Most of the flowering plants are bisexual having flowers with both male and female reproductive organs and only less then 4% plant species are dioecious in nature i.e., strictly maintain their sexual phenotypes [1]. The vast majority of the dioecious plant species have no visibly different sex chromosomes and only some species show distinct X and Y chromosomes in relation to sex [2-5]. Chromosomal sex determination system in flowering plants also indicates that the plant sex chromosomes have evolved recently through replicated independent events [6]. Trichosanthes bracteata (Lamk.) Voigt, a vegetatively propagated dioecious perennial species of cucurbitaceae, commonly grows in moist thickets and is distributed in the Eastern Himalayas in India, Bangladesh, Southern China, Southern Japan, Malayasia and tropical Australia [7,8]. T. bracteata is an important medicinal plant in several traditional systems [9]. The seeds of T. bracteata also contains high amount of punicic acid [10].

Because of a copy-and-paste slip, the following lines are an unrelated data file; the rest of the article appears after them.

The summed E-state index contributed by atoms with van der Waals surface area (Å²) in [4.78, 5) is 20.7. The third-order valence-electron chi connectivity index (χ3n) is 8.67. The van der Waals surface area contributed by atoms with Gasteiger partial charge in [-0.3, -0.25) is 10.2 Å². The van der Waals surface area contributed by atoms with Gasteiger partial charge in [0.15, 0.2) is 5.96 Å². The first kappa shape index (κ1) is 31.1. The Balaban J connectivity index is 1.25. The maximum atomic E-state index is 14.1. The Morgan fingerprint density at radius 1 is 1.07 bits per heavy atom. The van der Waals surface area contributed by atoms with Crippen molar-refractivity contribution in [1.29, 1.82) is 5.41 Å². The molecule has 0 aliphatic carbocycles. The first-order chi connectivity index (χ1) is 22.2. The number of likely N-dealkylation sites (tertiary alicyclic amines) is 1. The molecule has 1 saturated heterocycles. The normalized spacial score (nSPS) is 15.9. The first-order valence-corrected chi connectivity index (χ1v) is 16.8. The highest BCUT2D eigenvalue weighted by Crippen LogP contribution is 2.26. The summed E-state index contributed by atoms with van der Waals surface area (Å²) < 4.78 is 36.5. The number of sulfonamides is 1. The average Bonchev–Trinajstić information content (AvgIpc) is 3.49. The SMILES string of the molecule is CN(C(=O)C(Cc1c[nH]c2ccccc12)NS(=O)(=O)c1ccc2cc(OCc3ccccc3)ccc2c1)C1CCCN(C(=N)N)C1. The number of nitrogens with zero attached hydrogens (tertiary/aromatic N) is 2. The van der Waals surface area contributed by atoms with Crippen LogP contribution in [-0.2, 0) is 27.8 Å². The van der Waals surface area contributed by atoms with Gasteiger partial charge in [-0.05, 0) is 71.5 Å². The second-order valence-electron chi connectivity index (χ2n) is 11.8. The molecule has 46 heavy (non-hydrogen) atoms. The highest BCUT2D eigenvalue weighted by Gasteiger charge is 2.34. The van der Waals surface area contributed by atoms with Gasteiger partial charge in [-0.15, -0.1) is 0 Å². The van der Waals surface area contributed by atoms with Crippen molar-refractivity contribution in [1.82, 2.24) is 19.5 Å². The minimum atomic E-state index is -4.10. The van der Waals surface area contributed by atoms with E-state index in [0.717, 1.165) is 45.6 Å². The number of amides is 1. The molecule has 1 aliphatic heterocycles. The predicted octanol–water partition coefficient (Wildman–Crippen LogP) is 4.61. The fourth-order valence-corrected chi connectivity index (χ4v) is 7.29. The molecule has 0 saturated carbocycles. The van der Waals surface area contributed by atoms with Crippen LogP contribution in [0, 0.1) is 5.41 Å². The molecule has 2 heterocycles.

In Trichosanthes bracteata, male and female plants strictly maintain their respective sexual phenotypes and every year sprouting occurs, from their respective vegetative reproductive structure i.e., the tuberous root, without failing to reproduce their own kind. Limited cytogenetic studies had so far been made in this taxon and there is a record of polyploid series from diploid to hexaploid [11-15]. However, comparative analysis of the detailed karyotype of the sex forms of T. bracteata was not carried out till date probably due to its ecological distribution and extreme difficulty in obtaining suitable chromosome spreads needed for thorough analysis.